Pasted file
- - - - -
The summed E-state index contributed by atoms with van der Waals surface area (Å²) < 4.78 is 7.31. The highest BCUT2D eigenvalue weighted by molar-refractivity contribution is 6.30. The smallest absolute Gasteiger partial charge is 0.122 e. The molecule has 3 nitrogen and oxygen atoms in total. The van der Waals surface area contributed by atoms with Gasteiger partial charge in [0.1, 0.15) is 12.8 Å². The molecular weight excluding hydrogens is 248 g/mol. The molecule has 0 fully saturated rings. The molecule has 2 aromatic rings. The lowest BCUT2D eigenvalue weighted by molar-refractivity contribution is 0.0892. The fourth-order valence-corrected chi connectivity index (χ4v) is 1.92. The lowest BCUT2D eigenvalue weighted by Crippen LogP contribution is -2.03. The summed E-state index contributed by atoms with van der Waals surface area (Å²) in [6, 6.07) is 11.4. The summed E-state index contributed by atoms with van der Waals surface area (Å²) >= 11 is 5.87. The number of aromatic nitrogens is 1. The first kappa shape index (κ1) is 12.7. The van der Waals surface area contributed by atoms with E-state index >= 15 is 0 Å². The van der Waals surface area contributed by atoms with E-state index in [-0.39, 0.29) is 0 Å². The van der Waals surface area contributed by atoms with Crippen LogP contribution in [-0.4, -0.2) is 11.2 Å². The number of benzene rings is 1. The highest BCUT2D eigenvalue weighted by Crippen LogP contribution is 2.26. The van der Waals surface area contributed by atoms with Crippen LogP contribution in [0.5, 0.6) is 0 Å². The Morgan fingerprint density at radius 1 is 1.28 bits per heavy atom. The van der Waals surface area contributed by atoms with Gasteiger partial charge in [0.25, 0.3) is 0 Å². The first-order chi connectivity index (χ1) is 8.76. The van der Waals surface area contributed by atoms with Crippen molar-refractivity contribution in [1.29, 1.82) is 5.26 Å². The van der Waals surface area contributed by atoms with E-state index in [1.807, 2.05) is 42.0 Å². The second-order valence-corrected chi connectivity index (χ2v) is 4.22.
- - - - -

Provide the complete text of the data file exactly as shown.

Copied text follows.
The summed E-state index contributed by atoms with van der Waals surface area (Å²) < 4.78 is 7.31. The highest BCUT2D eigenvalue weighted by molar-refractivity contribution is 6.30. The smallest absolute Gasteiger partial charge is 0.122 e. The molecule has 3 nitrogen and oxygen atoms in total. The van der Waals surface area contributed by atoms with Gasteiger partial charge in [0.1, 0.15) is 12.8 Å². The molecular weight excluding hydrogens is 248 g/mol. The molecule has 0 fully saturated rings. The molecule has 2 aromatic rings. The lowest BCUT2D eigenvalue weighted by molar-refractivity contribution is 0.0892. The fourth-order valence-corrected chi connectivity index (χ4v) is 1.92. The lowest BCUT2D eigenvalue weighted by Crippen LogP contribution is -2.03. The summed E-state index contributed by atoms with van der Waals surface area (Å²) in [6, 6.07) is 11.4. The summed E-state index contributed by atoms with van der Waals surface area (Å²) >= 11 is 5.87. The number of aromatic nitrogens is 1. The first kappa shape index (κ1) is 12.7. The van der Waals surface area contributed by atoms with E-state index >= 15 is 0 Å². The van der Waals surface area contributed by atoms with E-state index in [-0.39, 0.29) is 0 Å². The van der Waals surface area contributed by atoms with Crippen LogP contribution in [-0.4, -0.2) is 11.2 Å². The number of benzene rings is 1. The highest BCUT2D eigenvalue weighted by Crippen LogP contribution is 2.26. The van der Waals surface area contributed by atoms with Crippen LogP contribution in [0.5, 0.6) is 0 Å². The Morgan fingerprint density at radius 1 is 1.28 bits per heavy atom. The van der Waals surface area contributed by atoms with Gasteiger partial charge in [0.25, 0.3) is 0 Å². The first-order chi connectivity index (χ1) is 8.76. The van der Waals surface area contributed by atoms with Crippen molar-refractivity contribution in [1.29, 1.82) is 5.26 Å². The van der Waals surface area contributed by atoms with E-state index in [1.807, 2.05) is 42.0 Å². The second-order valence-corrected chi connectivity index (χ2v) is 4.22.